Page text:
Casinos are entertainment and gambling hotspots where the clinking of slot machines and shuffling of cards takes center stage. While musical shows, lighted fountains and luxury hotels help draw in the crowds, the real money comes from the games of chance. Slot machines, blackjack, roulette, craps and baccarat provide the billions in profit that casinos rake in each year.
Something about the glitz and glamour of casinos seems to encourage cheating and stealing, whether in collusion or independently. To combat this, casinos spend a lot of time and money on security measures. Security cameras are placed throughout the casino, and staff scour the floors for suspicious patrons. There are also special rooms for high-stakes gambling where gamblers can play for tens of thousands of dollars. These gamblers are pampered with comps, which include free hotel rooms, show tickets and limo service.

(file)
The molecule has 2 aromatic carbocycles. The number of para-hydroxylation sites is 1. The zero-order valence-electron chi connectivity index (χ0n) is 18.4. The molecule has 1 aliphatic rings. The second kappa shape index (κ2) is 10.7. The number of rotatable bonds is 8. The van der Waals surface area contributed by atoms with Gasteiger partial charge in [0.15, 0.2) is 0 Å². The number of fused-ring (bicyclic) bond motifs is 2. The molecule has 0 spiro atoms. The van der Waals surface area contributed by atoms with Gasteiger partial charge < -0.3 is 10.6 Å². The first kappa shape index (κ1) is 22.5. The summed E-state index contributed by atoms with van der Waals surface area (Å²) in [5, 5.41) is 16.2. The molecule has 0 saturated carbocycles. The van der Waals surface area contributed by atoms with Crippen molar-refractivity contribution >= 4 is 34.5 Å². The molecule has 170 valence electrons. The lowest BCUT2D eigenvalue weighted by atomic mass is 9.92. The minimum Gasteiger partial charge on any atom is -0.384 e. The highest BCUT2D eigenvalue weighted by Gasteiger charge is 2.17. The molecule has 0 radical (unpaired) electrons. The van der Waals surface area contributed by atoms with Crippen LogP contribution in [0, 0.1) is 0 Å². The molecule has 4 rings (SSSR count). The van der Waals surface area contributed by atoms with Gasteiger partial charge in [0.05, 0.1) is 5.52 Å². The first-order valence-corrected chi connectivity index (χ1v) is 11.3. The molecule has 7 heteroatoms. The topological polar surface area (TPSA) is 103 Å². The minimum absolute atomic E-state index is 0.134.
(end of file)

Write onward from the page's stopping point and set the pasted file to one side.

In the early days of Las Vegas gambling, the mob was king. Mobbers had plenty of cash from drug dealing, extortion and other illegal activities, and they invested it in casinos. When federal crackdowns and the threat of losing a gaming license at even the faintest hint of Mafia involvement forced the mob to pull back, legitimate businessmen took over. Hotel chains and real estate investors soon realized that casinos were a golden opportunity. Today, most casinos are owned by big corporations with deep pockets. Their owners know that they can get the most out of their investments by focusing on high-stakes players, who are offered comps and other perks worth hundreds of thousands of dollars.